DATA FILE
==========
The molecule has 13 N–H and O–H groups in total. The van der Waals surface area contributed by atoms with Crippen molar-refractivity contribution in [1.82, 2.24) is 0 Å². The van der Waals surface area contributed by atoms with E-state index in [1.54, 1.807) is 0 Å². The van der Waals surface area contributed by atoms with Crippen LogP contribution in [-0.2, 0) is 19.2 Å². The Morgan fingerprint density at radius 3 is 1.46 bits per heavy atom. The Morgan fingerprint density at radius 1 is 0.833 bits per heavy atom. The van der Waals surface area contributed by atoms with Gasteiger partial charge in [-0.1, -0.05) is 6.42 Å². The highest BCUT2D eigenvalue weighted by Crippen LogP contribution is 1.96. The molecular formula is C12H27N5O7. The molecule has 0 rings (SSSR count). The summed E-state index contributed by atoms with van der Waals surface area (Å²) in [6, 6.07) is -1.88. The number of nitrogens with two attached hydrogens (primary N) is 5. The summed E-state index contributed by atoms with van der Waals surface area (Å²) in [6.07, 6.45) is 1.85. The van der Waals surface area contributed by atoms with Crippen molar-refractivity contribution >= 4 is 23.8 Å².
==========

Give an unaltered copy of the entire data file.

The molecule has 13 N–H and O–H groups in total. The van der Waals surface area contributed by atoms with Crippen molar-refractivity contribution in [1.82, 2.24) is 0 Å². The van der Waals surface area contributed by atoms with E-state index in [1.54, 1.807) is 0 Å². The van der Waals surface area contributed by atoms with Crippen LogP contribution in [-0.2, 0) is 19.2 Å². The Morgan fingerprint density at radius 3 is 1.46 bits per heavy atom. The Morgan fingerprint density at radius 1 is 0.833 bits per heavy atom. The van der Waals surface area contributed by atoms with Gasteiger partial charge in [-0.1, -0.05) is 6.42 Å². The highest BCUT2D eigenvalue weighted by Crippen LogP contribution is 1.96. The molecular formula is C12H27N5O7. The molecule has 0 rings (SSSR count). The summed E-state index contributed by atoms with van der Waals surface area (Å²) in [6, 6.07) is -1.88. The number of nitrogens with two attached hydrogens (primary N) is 5. The summed E-state index contributed by atoms with van der Waals surface area (Å²) in [6.07, 6.45) is 1.85. The van der Waals surface area contributed by atoms with Crippen molar-refractivity contribution >= 4 is 23.8 Å².